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Spring 2009


Coding Corner: ICD-10: 2011

Sharon Hughes MBA, RHIA, CCS
Senior Director of Coding and Auditing, Anesthesia Business Consultants, LLC

A separate proposed rule calls for the adoption of an updated version of current Health Insurance Portability and Accountability Act (HIPAA) electronic transaction standards. This transition to the newer version of the HIPPA transaction standard must be completed by April 1, 2010, 18 months ahead of the ICD-10 implementation.

Implementation could happen earlier. Two years is the estimate for hospitals and other facilities to prepare to implement ICD-10 from the publication of the final rule. Under section 1175 of HIPAA, the earliest date CMS could implement ICD-10 could be 180 days after the issuance of a final rule, which is expected before the end of 2009.

CMS has recommended that health care organizations begin to document required changes for the transaction standard as early as September 2008, including initiation of education to begin by December of this year. It is time to prepare for the changes with regards to budgetary, training and information system implications for the administrative, clinical and financial departments. Improving medical record documentation practices is a tangible benefit that is gained even with the ICD-9-CM system but will be necessary for the new system.

Physicians, home health agencies, skilled nursing facilities, and post acute care settings will be affected by the change to the ICD-10-CM only. ICD-10 has approximately 68,000 diagnosis codes and 87,000 procedure codes compared to the 13,000 diagnosis and 3,000 procedure ICD-9-CM codes. The diagnosis codes each have three to seven alphanumeric characters, compared to ICD-9 which has two through five numeric digits with the exception of V and E codes where the first digit is alphabetical.

Undertaking design and system changes for compliance with the Version 5010 transaction standards must accommodate the increase in the size of the fields for the ICD-10 code sets. During the transition period, information systems software will have to support the ICD-9-CM as well as ICD-10-CM and the ICD-10-PCS coding systems potentially requiring additional data storage space. Even though data storage space is not as costly as it once was, it may be easier to run a report in the ICD-9-CM and a separate report in ICD-10-CM and/or ICD-10-PCS, and then to add up both reports manually.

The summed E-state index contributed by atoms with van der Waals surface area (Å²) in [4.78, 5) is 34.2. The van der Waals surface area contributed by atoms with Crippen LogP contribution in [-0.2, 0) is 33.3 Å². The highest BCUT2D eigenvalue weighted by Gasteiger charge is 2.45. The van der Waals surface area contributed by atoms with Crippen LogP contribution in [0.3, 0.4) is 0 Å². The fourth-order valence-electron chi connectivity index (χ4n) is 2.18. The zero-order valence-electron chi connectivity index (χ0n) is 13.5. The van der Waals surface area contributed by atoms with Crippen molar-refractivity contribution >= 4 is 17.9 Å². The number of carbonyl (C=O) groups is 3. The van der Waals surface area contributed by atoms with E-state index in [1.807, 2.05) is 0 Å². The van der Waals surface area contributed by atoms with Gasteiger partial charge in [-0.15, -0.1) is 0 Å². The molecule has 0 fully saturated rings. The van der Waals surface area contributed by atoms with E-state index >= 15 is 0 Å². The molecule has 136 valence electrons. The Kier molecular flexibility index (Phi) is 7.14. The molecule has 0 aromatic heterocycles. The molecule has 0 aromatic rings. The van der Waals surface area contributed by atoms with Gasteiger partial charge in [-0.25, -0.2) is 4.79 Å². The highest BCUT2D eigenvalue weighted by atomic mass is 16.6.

Domain Reference Mapping

CMS has released updated domain reference mapping between the two coding systems to facilitate the linking between the procedure codes in the ICD-9-CM volume 3 and the new ICD-10-PCS code set. The General Equivalence Mappings (GEMs) are formatted as downloadable “flat” text files. The file contains a list of code pairs. Documentation and a user’s guide are available online at: www.cms.hhs.gov/ICD10/Downloads/pcs_gemguide_2008.pdf.

This guide will give you information regarding the structure and relationships contained in the mappings to facilitate correct usage. The intended audience includes but is not limited to professionals working in health information, medical research, and informatics.

Sections 1 and 2 will benefit clinical and health information professionals who plan to directly use the mapping in their work. A glossary is also available of the terms and conventions used in the mapping along with their accompanying definitions. Software engineers and IT professionals interested in the details of the file format will find the information in appendix A. Appendix B contains a table listing of the new I-9 procedure codes and their corresponding entries in the I-9 to PCS GEMs.

Also, check out this Sample ICD-10 Superbill which may be found at the following link: www.cms.hhs.gov/ICD10/Downloads/Sample_superbill_icd10.pdf